Yemen faces the abyss

An anti-terror unit in action near the capital, Sanaa Reuters

Yemen is once again in the international spotlight as a harbour for terrorists since the failed attack on a United States passenger plane at the end of December.

This content was published on January 17, 2010 - 10:27

The Swiss-Yemeni political scientist, Elham Manea, tells that the country on the Arabian Peninsula could collapse.

Yemen, Manea says, desperately needs help and Switzerland can contribute to improving the situation in the troubled nation. The government has huge problems to deal with at home: a rebellion in the north, a separatist revolt in the south. Is Yemen close to collapsing?

E.M.: That cannot be excluded. Up to now, President Ali Abdullah Saleh has been able to control the conflicts thanks to the support of his tribe. This is no longer the case. There are even members of his own family who question his authority.

And besides the problem with the al-Huthi rebellion in the north and the separatists in the south there are signs in the capital, Sanaa, of a split within the ruling elite. There are strong alliances with Islamists. For example, the president of the Iman University, Abdul Majid al-Zindani, had close ties with Osama bin-Laden before 9/11. Since the failed attack by the suspected Detroit plane bomber Yemen is considered more than ever an al-Qaida base for training holy warriors. Is there any proof to support these allegations?

E.M.: That’s been known since 9/11. There were already rumours at the time that the United States wanted to attack Yemen. Presumably that’s why the Yemeni government changed its position and started to cooperate with the US. Where are the training camps located?

E.M.: No one knows exactly. But there are inaccessible mountain regions in southern Yemen - as in Afghanistan - where such camps are suspected to be. But bases are also said to be in the north. Intelligence services probably know where they are – not political scientists.

The country’s tribal structure [works in al-Qaida’s favour]. The tribes see themselves as independent and the state as the enemy. They follow their code of honour and defend anyone requesting protection. This is how they work together with al-Qaida. Of course, money also plays a role. The tribes are unpredictable. Has there also been a noticeable radicalisation in the cities?

E.M.: It’s known that the university president, al-Zindani, believes in a holy war. I was very surprised when he started promoting peace. Al-Zindani represents a rigid form of Islam similar to the Wahabism of Saudi Arabia.

Al-Zindani was a member of the government in the 1970s, responsible for education. He changed the curriculum by increasing religious teaching from one lesson to eight. The result can be seen in the way people dress. In the countryside, women used to wear colourful clothing and showed their faces. Today, they only wear black and are veiled.

Yemen was once considered moderate with Shiites, Sunnites and Zaidites living together. But nowadays the diverging interpretations and forms of their beliefs lead to conflicts, even within families. President Saleh has put himself on the side of the US in the fight against terrorism. Is this more than lip service?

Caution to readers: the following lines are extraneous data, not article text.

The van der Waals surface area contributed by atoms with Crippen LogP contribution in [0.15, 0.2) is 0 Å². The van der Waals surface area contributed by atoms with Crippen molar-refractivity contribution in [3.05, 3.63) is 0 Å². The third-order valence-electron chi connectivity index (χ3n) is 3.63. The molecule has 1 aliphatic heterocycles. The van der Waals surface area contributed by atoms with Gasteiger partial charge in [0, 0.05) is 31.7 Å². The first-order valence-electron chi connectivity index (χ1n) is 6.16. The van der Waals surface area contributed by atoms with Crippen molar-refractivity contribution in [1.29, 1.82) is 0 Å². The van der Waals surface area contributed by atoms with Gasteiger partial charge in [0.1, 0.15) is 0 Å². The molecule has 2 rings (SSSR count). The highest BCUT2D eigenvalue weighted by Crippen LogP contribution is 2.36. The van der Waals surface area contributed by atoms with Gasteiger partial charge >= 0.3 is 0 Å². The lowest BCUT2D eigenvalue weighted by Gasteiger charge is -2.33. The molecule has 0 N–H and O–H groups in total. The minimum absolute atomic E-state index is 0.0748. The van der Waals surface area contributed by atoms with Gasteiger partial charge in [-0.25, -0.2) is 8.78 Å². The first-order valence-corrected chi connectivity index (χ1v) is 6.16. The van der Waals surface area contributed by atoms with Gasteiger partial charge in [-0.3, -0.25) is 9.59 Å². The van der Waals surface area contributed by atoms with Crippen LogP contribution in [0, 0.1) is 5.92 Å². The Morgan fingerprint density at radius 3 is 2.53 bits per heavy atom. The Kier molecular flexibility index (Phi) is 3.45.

E.M.: The president is in a very difficult position. Al-Zindani said recently in public that he and his followers would destroy the government if the US were to come to Yemen since it would mean the beginning of the country’s colonisation.

At the same time, Saleh knows that cooperating with the US would save him, since the conflicts in the north and south swallow huge resources. If he were to receive money from the West to fight terrorism, he could deal with the country’s internal problems. Can Yemen tackle terrorism alone?

E.M.: I hardly think so. Foreign help is needed. However, there is no purely military solution. Clever diplomacy, intelligence work, and cooperation with local alliances are all required.

First and foremost the international community must take the conflicts in the north and south seriously. The economic malaise must be dealt with, which means development work. But corruption stands in the way, that’s why little foreign aid reaches the country.

Despite all that, the government should be supported so it’s held accountable to the population. Yemen now needs its president since there are, unfortunately, no alternatives to Ali Abdullah Saleh at the moment. How can Switzerland support Yemen?

E.M.: Switzerland could help care for the Somali refugees in Yemen. Around 50,000 Somali refugees arrive in the country each year, but Yemen cannot accommodate or feed them all. Switzerland has the know-how to support the Yemeni authorities, for example by assisting with refugee projects on the ground.

Gaby Ochsenbein, (translated from German by Dale Bechtel)

Elham Manea

Born in Egypt in 1966, Elham Manea is of dual nationality – Yemeni and Swiss. She earned her Bachelor degree in Political Science from Kuwait University in 1989, and has a Master degree in Comparative Politics from the American University in Washington.

In Switzerland, she worked as a journalist for a few years for’s Arabic service and earned her PhD in Political Science from Zurich University with a thesis titled “Regional Politics in the Developing World, the Case of the Arabian Peninsula”.

She is currently a senior researcher at Zurich University’s Institute of Political Science.

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The country has a population of 22 million with 42% living below the poverty line.

Most Yemenis are Muslim, either belonging to the Sunnite, Shiite or Zaidite branches.

The current president is Ali Abdullah Saleh who has been in power for more than 30 years.

He was first president of North Yemen and became president of a united Yemen in 1990.

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